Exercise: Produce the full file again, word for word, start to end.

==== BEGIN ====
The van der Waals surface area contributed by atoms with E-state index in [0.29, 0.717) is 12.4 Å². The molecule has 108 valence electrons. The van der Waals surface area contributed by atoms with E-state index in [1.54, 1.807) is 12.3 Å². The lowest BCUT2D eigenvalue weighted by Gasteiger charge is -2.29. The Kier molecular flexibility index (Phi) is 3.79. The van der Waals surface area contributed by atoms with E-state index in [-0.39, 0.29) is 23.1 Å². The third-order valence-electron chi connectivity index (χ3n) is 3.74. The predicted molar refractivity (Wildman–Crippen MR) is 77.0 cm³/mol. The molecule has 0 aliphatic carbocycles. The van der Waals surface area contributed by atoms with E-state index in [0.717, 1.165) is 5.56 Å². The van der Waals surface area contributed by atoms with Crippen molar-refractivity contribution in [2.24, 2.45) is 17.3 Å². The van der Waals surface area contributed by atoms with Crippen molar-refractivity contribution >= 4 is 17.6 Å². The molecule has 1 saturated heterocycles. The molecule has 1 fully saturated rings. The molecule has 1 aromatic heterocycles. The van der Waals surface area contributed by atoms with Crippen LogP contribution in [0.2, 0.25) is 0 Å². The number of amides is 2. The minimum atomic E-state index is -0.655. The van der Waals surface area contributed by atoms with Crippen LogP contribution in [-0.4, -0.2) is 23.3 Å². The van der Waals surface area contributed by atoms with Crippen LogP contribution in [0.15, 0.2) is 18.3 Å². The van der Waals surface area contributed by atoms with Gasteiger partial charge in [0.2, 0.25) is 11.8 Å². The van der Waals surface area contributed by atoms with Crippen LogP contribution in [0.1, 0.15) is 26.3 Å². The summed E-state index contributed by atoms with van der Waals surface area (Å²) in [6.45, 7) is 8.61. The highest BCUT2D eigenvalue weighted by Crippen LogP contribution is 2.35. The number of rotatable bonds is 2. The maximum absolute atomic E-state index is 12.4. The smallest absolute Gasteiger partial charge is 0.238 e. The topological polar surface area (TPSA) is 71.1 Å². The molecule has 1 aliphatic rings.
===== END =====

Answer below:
The van der Waals surface area contributed by atoms with E-state index in [0.29, 0.717) is 12.4 Å². The molecule has 108 valence electrons. The van der Waals surface area contributed by atoms with E-state index in [1.54, 1.807) is 12.3 Å². The lowest BCUT2D eigenvalue weighted by Gasteiger charge is -2.29. The Kier molecular flexibility index (Phi) is 3.79. The van der Waals surface area contributed by atoms with E-state index in [-0.39, 0.29) is 23.1 Å². The third-order valence-electron chi connectivity index (χ3n) is 3.74. The predicted molar refractivity (Wildman–Crippen MR) is 77.0 cm³/mol. The molecule has 0 aliphatic carbocycles. The van der Waals surface area contributed by atoms with E-state index in [0.717, 1.165) is 5.56 Å². The van der Waals surface area contributed by atoms with Crippen molar-refractivity contribution in [2.24, 2.45) is 17.3 Å². The van der Waals surface area contributed by atoms with Crippen molar-refractivity contribution >= 4 is 17.6 Å². The molecule has 1 saturated heterocycles. The molecule has 1 fully saturated rings. The molecule has 1 aromatic heterocycles. The van der Waals surface area contributed by atoms with Crippen LogP contribution in [0.2, 0.25) is 0 Å². The number of amides is 2. The minimum atomic E-state index is -0.655. The van der Waals surface area contributed by atoms with Crippen LogP contribution in [-0.4, -0.2) is 23.3 Å². The van der Waals surface area contributed by atoms with Crippen LogP contribution in [0.15, 0.2) is 18.3 Å². The van der Waals surface area contributed by atoms with Gasteiger partial charge in [0.2, 0.25) is 11.8 Å². The van der Waals surface area contributed by atoms with Crippen LogP contribution in [0.1, 0.15) is 26.3 Å². The summed E-state index contributed by atoms with van der Waals surface area (Å²) in [6.45, 7) is 8.61. The highest BCUT2D eigenvalue weighted by Crippen LogP contribution is 2.35. The number of rotatable bonds is 2. The maximum absolute atomic E-state index is 12.4. The smallest absolute Gasteiger partial charge is 0.238 e. The topological polar surface area (TPSA) is 71.1 Å². The molecule has 1 aliphatic rings.